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my resentment he shall feel; he shall be answerable to

Belin. Answerable to you?

Sir J. To me, madam. I told you at first it was her scheme to shelter herself; and he, I suppose, is combined with her to give this turn to the affair, and to charge me with infidelity. But you, ma'am, can witness for me.

Belin. I can, sir : but can Mr. Beverley be capable of a dishonourable action?

Sir J. That point is clear enough. He has injured me in the highest degree, destroyed my happiness.

Belin. How, sir I are you sure of this ? Sir J. He has given her his picture; I caught her with her eyes rivetted to it; I heard her admiration, her praises of it, her wishes that she had been married to such a man ; I saw her print a thousand kisses on it, and in the very fact I wrested it out of her hand.

Belin. If I imagined him capable of what you say, I should searcely be willing to join myself to him for life. Quarrel with me about his picture, and at the same time give it to another!

Sir J. Lady Restless had the picture. Without doubt, you must be very happy with a man of such gallantry.

Belin. Happy, sir! I should be miserable, I should be distracted. But do you think you have sufficient proof?

Sir J. I have seen him coming out of my house since, clandestinely, shunning every observant eye, with the characters of guilt in his face; and all the discourse I had with him served only to convince me the more.

Belin. Abandoned wretch! was this the love he professed for me? Sir, [Both rise] I have only to hope you will vindicate me in this matter. I commend myself to your honour, and I thank you for this favour.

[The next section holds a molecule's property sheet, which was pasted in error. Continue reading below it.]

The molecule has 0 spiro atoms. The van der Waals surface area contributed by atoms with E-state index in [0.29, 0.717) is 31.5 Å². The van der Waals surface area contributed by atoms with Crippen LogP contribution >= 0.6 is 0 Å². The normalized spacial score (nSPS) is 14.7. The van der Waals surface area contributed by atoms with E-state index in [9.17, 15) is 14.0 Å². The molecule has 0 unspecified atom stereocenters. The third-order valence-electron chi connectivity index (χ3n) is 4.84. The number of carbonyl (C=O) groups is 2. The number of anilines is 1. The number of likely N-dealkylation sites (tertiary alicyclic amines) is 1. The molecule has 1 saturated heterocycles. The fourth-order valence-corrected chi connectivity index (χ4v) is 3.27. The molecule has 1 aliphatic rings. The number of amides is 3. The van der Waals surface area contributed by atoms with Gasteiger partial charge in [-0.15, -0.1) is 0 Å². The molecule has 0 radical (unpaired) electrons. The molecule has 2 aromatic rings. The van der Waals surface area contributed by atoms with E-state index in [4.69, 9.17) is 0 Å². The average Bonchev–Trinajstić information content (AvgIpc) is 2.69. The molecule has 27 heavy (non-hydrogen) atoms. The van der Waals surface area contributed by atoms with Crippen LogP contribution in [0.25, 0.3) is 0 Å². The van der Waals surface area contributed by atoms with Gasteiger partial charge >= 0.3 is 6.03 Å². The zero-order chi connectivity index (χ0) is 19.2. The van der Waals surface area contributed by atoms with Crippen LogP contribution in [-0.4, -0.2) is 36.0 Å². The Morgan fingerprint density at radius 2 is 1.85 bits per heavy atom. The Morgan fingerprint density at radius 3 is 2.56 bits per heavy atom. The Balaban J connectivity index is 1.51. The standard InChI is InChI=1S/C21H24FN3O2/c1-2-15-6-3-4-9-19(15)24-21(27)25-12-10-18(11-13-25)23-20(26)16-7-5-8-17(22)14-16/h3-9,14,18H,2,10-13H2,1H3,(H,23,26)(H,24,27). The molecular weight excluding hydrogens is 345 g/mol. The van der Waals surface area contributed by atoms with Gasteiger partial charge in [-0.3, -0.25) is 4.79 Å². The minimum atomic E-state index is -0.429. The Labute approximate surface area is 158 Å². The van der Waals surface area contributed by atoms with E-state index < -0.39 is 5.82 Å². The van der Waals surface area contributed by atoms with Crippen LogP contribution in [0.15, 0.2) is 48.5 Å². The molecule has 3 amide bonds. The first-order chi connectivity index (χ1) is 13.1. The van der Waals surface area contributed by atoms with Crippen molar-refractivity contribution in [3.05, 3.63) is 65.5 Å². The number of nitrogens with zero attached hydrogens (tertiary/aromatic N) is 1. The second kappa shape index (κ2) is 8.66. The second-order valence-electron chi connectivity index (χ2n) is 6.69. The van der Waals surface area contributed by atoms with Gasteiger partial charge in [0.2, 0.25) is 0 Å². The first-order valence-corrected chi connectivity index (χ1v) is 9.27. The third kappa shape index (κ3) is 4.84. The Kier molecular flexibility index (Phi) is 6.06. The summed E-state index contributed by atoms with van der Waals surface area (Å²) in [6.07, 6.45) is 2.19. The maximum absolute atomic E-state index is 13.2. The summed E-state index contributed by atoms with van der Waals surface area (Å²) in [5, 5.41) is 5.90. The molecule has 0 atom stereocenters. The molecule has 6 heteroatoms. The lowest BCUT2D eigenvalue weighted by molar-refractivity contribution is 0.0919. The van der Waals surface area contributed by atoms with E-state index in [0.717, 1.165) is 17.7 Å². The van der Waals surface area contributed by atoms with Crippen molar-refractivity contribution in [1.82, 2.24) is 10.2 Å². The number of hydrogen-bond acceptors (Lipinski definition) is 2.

Sir J. Our evidences will mutually speak for each other, and confound their dark designs. Madam, I take my leave.

Belin. Sir, your most obedient.
Sir J. The gentleman shall feel my indignation.
Belin. You cannot treat him too severely.

Sir J. I will expose him, I promise you. Madam, your humble servant,

(Exit, L. Belin. Oh ! Mr. Beverley, could I have imagined this ? False ! false man! and yet how shall I forget


him? But I will make an effort, though it pierce me to the quick. I will tear him from my heart. This moment I will write to him, and forbid him to see me

[Exit, R. SCENE III.-The Park.

Enter Sir John RESTLESS, L. Sir J. If I can procurè sufficient evidence, I shall bring the matter to a divorce, and make an example of them all. Would Marmalet were come : this is her time to a moment. If I can worm the secret out of her - Is not that she yonder :-- Not quite day-light enough to distinguish, but I think I perceive a person masked. Hist! hist Mrs. Marmalet-she comes this way, it is she. Mrs. Marmalet, your servant.

Enter a Person masked, L. You are very good, Mrs. Marmalet

Mask. Bless my heart, I am scared out of my senses. Sir J. What's the matter, pray? What's the matter!

Mask. Oh, sir ! I tremble like a leaf. I was accosted ip a rude manner by some gentleman yonder ; I can't stay here ; let's go into your house, sir, I beg you will.

Sir J. My house? Would not any other house do as Mask. Oh ! no, sir, not for the world.